A tiny python package for simulating XRF spectra to better understand them
Welcome to moseley
A tiny python package for simulating XRF spectra to better understand measurements
The widespread use of point-and-shoot hand held x-ray fluorescence (XRF) instruments in cultural heritage research, would suggest that it is easy enough for anyone to find out the elemental composition of materials. Alas, due to myriads of emission energies, escape peaks and other nuisances, reliable interpretation of x-ray fluorescence spectra is actually hard. If you are not yet deterred, just read the Handheld XRF in Cultural Heritage - A practical workbook for conservators with many, many examples of spectra that was recently made available on-line by the Getty Conservation Institute.
My take on this as a physicist and a python programmer is that instead of learning from data directly (i.e. staring at measured spectra), a nicer route to insight exists. Due to huge efforts and advances of the open source scientific computing community it is nowadays possible to install readily available python packages and create physics simulations and visualizations with a few lines of computer code. Once you understand why certain patterns of peaks appear, it becomes much more easy to interpret XRF spectra reliably.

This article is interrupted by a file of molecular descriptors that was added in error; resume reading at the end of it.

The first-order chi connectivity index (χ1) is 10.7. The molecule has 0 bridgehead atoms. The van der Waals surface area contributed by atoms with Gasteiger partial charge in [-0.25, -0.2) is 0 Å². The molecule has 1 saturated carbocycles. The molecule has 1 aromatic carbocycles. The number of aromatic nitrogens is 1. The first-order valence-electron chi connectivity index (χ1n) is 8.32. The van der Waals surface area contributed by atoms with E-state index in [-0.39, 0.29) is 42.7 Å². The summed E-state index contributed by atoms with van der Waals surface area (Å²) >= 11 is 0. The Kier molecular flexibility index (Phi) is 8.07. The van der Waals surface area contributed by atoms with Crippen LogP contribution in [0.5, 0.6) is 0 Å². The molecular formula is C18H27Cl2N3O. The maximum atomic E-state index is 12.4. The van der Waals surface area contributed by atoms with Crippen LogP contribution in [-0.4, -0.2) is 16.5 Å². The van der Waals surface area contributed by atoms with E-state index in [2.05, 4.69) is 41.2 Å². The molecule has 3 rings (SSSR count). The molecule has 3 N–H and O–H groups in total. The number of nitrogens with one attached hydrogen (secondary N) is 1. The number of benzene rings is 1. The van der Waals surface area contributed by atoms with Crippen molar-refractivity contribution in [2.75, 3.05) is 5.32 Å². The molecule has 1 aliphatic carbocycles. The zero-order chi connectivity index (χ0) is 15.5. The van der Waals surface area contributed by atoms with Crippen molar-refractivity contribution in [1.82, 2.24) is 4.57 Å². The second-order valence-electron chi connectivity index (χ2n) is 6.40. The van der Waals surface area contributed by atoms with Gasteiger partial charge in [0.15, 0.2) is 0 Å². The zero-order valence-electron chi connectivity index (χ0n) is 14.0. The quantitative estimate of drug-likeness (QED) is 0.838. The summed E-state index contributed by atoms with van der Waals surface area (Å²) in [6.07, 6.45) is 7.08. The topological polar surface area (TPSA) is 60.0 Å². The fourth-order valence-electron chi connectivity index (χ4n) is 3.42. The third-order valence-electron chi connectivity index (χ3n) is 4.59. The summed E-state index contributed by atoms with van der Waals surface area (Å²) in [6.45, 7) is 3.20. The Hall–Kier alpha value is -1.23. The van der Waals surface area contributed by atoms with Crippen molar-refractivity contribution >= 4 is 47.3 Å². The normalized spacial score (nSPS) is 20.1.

If you would like to adapt this plot to your own needs, for instance to to see what happens if you change beam energy, you can install this package yourself.
$ pip install moseley
See documentation: https://fligt.github.io/moseley/
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